Farm Animal Health: Exercise for Horses, Padding Shod Horses and Proper Feed for Cows

MOTHER's Country Vet shares tips on farm animal health, including questions on the correct exercise for horses to keep them healthy, padding shod horses and the proper feed needed for cow health.

| August/September 1997

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    Here's some hints for an exercise for horses routine that really needs to be tailored to your horse's daily workload, feed intake, life stage, conformation, and other health problems.
    PHOTO: JON REIS/PHOTOLINK

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Andrea Looney, DVM, offers her farm animal health experience in caring for cows, calves, horses and sheep. This issue includes questions on exercise for horses, padding shod horses and proper feed for cows. 

What warm-up procedure do you recommend for a 6-year old Morgan mare? We ride or drive her almost daily and with so much concern over exercise intolerance, we are willing to do what it takes to help her exercise property. Is there any set protocol for a horse this age, working about a half hour daily?
—Owen Grant
Knoxville, TN
 

Horses are naturally designed for quick bursts of energy to flee predators or escape fear. This fight-or-flight response in the wild need usually be sustained for only a few moments. However, today's horses are asked to perform for many hours at maximal energy requirements. Just like their human Olympic counterparts, an equine athlete needs to limber up and cool down properly. Here's some hints for an exercise for horses routine that really needs to be tailored to your horse's daily workload, feed intake, life stage, conformation, and other health problems. Warm-ups should be no more than 10-15 minutes long and will improve the efficiency of the muscles working at the same time it reduces risk of injury to ligaments, tendons, and joints. The cardiorespiratory system also profits by increasing its oxygen uptake and efficient use.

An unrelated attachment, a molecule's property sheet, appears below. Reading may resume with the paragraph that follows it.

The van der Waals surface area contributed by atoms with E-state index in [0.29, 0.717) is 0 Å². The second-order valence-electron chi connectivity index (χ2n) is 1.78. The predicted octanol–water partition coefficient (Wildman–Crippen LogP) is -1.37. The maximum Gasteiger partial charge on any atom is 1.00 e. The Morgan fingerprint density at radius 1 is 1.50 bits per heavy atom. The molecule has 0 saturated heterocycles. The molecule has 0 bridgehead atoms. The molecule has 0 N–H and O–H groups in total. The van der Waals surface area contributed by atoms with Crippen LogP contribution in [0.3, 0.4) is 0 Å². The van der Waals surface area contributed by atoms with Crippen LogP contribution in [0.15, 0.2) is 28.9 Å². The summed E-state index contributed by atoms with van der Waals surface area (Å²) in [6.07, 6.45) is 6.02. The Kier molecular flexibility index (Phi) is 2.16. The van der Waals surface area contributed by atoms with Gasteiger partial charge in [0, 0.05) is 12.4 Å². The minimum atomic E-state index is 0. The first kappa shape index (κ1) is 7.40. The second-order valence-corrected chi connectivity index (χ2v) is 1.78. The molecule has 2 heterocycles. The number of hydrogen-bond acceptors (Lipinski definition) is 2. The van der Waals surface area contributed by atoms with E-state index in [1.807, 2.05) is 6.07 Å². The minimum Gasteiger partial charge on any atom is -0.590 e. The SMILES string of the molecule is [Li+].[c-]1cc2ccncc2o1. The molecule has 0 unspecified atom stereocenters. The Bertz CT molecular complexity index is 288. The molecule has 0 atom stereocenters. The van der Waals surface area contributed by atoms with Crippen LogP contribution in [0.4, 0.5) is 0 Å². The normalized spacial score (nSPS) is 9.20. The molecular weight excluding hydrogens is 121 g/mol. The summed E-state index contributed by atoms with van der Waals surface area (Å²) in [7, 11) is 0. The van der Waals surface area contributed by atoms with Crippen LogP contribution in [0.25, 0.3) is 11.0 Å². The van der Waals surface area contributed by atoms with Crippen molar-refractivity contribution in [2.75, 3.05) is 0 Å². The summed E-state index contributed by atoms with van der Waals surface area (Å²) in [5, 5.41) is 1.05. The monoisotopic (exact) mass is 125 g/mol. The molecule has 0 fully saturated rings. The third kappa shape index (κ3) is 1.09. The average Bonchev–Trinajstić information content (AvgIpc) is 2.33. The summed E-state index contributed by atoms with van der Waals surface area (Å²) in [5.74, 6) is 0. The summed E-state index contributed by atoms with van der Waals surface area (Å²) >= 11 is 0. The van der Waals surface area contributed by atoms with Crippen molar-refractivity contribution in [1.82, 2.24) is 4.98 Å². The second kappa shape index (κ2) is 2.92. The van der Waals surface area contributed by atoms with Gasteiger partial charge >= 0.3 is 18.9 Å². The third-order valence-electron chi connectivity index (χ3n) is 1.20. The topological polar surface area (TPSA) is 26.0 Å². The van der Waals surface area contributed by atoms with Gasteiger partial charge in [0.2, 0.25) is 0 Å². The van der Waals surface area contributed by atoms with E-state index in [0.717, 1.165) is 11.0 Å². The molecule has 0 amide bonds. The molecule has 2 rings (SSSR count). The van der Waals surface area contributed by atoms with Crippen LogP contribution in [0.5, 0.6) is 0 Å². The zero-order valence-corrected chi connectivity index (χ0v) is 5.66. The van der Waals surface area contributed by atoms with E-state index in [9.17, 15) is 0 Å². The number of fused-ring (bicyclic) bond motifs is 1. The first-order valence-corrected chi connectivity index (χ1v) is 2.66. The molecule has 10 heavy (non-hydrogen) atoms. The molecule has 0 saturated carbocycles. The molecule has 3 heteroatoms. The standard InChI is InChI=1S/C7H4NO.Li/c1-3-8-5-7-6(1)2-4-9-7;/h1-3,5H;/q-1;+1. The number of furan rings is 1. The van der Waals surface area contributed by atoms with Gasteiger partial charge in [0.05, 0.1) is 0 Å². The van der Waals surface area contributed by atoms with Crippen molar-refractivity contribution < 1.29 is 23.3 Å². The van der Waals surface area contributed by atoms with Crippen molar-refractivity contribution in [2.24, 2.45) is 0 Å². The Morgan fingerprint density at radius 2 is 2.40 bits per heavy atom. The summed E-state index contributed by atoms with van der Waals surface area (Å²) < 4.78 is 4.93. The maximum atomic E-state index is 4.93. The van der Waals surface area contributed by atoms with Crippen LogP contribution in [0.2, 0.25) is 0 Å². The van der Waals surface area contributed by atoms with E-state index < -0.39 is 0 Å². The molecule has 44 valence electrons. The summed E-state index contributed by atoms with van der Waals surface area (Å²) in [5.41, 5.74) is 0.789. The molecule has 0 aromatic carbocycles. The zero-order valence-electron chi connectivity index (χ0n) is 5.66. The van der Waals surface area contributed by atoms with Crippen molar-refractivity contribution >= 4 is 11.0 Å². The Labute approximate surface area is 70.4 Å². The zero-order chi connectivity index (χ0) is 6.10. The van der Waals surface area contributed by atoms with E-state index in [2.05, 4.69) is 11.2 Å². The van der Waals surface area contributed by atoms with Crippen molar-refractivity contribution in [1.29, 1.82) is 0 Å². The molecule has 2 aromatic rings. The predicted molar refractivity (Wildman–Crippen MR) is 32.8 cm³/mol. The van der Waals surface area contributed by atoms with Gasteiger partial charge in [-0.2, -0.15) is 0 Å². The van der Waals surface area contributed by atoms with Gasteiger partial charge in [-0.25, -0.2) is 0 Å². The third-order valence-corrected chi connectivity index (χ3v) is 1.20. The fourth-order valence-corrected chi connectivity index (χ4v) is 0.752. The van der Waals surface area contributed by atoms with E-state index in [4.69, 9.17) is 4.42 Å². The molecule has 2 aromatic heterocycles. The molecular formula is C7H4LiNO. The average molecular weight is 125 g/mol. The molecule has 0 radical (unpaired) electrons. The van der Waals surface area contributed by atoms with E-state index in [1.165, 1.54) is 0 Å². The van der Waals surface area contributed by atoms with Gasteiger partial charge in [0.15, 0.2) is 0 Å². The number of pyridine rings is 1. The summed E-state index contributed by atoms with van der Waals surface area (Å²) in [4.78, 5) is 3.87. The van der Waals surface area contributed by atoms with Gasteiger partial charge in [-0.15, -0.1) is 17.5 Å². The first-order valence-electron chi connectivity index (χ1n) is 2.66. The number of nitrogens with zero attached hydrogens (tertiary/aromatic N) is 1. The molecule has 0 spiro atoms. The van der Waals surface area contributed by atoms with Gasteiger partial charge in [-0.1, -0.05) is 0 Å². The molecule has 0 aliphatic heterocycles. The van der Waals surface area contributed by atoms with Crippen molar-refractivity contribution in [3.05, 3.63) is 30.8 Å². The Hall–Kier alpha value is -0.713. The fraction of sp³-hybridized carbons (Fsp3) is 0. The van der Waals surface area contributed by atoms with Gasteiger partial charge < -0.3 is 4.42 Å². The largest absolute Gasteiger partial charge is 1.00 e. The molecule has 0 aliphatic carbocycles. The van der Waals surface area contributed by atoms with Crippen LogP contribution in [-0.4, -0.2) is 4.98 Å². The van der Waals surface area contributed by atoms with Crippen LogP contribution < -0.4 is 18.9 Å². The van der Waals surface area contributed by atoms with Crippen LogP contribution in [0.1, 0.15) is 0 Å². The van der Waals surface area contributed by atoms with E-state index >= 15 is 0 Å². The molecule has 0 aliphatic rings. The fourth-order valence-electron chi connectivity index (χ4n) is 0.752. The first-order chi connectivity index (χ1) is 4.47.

To maximize heavy upper muscle elasticity, try manual stretching. During the forelimb stretch, stand to the front and side of the animal and pick up the front leg by grasping it above the knee, and gently pull it forward. Pull the leg gently to the outside and across in front of the other forelimb. Pull the leg to the outside and then finally backward towards the hindlimbs. During the stretch of the hindlegs, grasp the leg just below the hock while standing next to the front shoulder of the animal, and pull forward slowly. The hindlimb may also be gently tugged out to the side and then directly backwards. These stretches should be held for 10-15 seconds in each direction. If the animal becomes uncomfortable, they should be stopped and attempted at a later date. These maneuvers are extremely helpful in adding flexibility and suppleness to the muscles of the shoulder, elbow, hip, and epaxial (back) muscles.



Making the animal reach down to the ground, high up in the air, or around to the side of its body for a favorite treat are what's known as "carrot stretches." These stretches are extremely useful for dressage animals and those doing tight circling maneuvers and will improve flexibility and tone in the neck and shoulder muscles.

In addition to all of the above stretches, walking can be done under saddle, in hand, or on a long line. Start slowly and increase gradually to a brisk pace. Easy trotting further improves oxygen uptake and cardiac output. These two exercises should be performed in the beginning of each workout before any further strenuous work. Trotting's symmetrical pace also makes it easy to pinpoint lameness before more difficult exercise worsens them beyond repair. Both these gaits are used in warm up to facilitate stretching of the distal limb muscles, tendons, and ligaments. Sidestepping and tight serpentine workouts at the walk are advocated by many horse folk as a method of not only "collecting" the animal but making sure back and neck muscles are ready for a further workout.





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